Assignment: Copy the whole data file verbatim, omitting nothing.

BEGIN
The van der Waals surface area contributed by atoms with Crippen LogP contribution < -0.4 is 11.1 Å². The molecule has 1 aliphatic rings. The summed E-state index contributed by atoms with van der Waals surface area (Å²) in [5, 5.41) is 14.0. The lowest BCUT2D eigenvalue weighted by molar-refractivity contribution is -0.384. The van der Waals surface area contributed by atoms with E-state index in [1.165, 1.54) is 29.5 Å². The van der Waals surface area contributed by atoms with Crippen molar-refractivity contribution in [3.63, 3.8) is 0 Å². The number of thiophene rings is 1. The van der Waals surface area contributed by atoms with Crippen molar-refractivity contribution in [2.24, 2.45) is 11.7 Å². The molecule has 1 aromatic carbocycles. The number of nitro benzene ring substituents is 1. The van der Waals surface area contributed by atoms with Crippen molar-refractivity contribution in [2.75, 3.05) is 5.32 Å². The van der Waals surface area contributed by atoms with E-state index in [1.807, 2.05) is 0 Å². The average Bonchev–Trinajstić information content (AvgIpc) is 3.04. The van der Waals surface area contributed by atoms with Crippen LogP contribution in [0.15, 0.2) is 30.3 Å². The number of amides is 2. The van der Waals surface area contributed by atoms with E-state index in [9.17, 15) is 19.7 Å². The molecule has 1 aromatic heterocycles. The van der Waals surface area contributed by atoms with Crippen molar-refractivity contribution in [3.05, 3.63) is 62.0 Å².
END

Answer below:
The van der Waals surface area contributed by atoms with Crippen LogP contribution < -0.4 is 11.1 Å². The molecule has 1 aliphatic rings. The summed E-state index contributed by atoms with van der Waals surface area (Å²) in [5, 5.41) is 14.0. The lowest BCUT2D eigenvalue weighted by molar-refractivity contribution is -0.384. The van der Waals surface area contributed by atoms with E-state index in [1.165, 1.54) is 29.5 Å². The van der Waals surface area contributed by atoms with Crippen molar-refractivity contribution in [3.63, 3.8) is 0 Å². The number of thiophene rings is 1. The van der Waals surface area contributed by atoms with Crippen molar-refractivity contribution in [2.24, 2.45) is 11.7 Å². The molecule has 1 aromatic carbocycles. The number of nitro benzene ring substituents is 1. The van der Waals surface area contributed by atoms with Crippen molar-refractivity contribution in [2.75, 3.05) is 5.32 Å². The van der Waals surface area contributed by atoms with E-state index in [1.807, 2.05) is 0 Å². The average Bonchev–Trinajstić information content (AvgIpc) is 3.04. The van der Waals surface area contributed by atoms with Crippen LogP contribution in [0.15, 0.2) is 30.3 Å². The number of amides is 2. The van der Waals surface area contributed by atoms with E-state index in [9.17, 15) is 19.7 Å². The molecule has 1 aromatic heterocycles. The van der Waals surface area contributed by atoms with Crippen molar-refractivity contribution in [3.05, 3.63) is 62.0 Å².